The Landscape Institute has recently supported the Royal Institute of British Architects (RIBA) with a new Engagement Overlay to the RIBA Plan of Work.  

The Engagement Overlay has been developed in collaboration with the Association of Collaborative Design (ACD) and Sustrans, with support from the Landscape Institute. The project has garnered significant interest across multiple organisations with over 40 representatives from 25 built environment organisations.

The purpose of the Engagement Overlay 

The Overlay gives architects, other built environment professionals, and members of the wider project team a framework for meaningful stakeholder engagement at every stage of a project. 

Participatory approaches to design and management are an essential part of landscape practice, with public engagement fundamental to many projects, This Overlay helps to raise engagement standards across the industry, as well as set out what an exemplar engagement process should look like. 

Members of LI Standing Committees attended sessions led by the Association of Collaborative Design (ACD), to provide initial input from a landscape perspective, as well as subsequent input and comments on draft versions of the Overlay.  

An essential resource 

The Engagement Overlay is a resource to increase understanding of the engagement process throughout all work stages. The guide should help to: 

  • Facilitate a more democratic design approach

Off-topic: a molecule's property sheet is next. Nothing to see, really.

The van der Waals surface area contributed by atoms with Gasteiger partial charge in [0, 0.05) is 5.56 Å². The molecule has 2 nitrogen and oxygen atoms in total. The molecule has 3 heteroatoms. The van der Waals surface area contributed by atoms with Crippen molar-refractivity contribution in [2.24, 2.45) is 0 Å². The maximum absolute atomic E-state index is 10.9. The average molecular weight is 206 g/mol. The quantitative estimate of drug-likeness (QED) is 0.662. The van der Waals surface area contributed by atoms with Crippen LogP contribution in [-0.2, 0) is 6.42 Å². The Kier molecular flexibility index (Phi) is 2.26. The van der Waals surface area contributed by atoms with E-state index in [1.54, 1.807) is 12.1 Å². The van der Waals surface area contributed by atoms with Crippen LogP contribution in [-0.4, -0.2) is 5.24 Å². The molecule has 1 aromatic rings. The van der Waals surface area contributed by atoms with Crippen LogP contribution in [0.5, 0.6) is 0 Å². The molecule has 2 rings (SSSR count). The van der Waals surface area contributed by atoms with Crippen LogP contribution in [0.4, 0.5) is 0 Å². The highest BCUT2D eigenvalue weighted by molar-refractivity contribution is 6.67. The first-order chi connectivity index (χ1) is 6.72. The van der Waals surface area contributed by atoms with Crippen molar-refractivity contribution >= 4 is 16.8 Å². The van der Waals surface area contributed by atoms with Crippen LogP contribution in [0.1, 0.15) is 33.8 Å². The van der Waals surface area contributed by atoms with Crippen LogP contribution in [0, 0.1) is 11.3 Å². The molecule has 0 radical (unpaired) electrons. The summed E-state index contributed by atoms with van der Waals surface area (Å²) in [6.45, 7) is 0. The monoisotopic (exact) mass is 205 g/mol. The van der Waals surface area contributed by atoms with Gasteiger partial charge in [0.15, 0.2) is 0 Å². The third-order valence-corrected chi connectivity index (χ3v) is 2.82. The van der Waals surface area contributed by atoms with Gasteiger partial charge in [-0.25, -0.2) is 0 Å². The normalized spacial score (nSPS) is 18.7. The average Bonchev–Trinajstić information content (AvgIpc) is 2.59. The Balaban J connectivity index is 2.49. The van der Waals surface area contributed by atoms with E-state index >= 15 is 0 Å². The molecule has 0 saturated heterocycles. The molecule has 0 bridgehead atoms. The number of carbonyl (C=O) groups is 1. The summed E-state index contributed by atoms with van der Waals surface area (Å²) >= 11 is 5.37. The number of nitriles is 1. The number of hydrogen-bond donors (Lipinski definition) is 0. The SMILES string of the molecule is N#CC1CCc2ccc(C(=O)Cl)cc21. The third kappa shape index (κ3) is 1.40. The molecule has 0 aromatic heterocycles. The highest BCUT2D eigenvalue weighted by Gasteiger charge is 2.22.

• Share decision-making 
  • Provide a central benchmark and reference point for best practice
  • Build capability within architects and built environment professionals 
  • Ensure the project and process meet the needs and aspirations of the people and communities 
  • Be a resource for facilitating client and community communications

Carolin Göhler FLI, President-Elect of the Landscape Institute, said:  

The Landscape Institute is pleased to support to such an important new overlay for the RIBA Plan of Work. Participatory methods are essential for the quality planning, design and maintenance of everyday places, not just to foster inclusivity, access, and community agency, but to create places that are fit for purpose, tailored to the context of local environments, integrate well into the landscape and bring more people into the built environment sector. Landscape practice is particularly interested in bringing the social and environmental aspects of place together, and our membership body will be pleased that such positive steps are being taken to help facilitate this work as they collaborate with stakeholders on projects.” 

For more information and to view and download the Overlay in full, please see the RIBA website here.  


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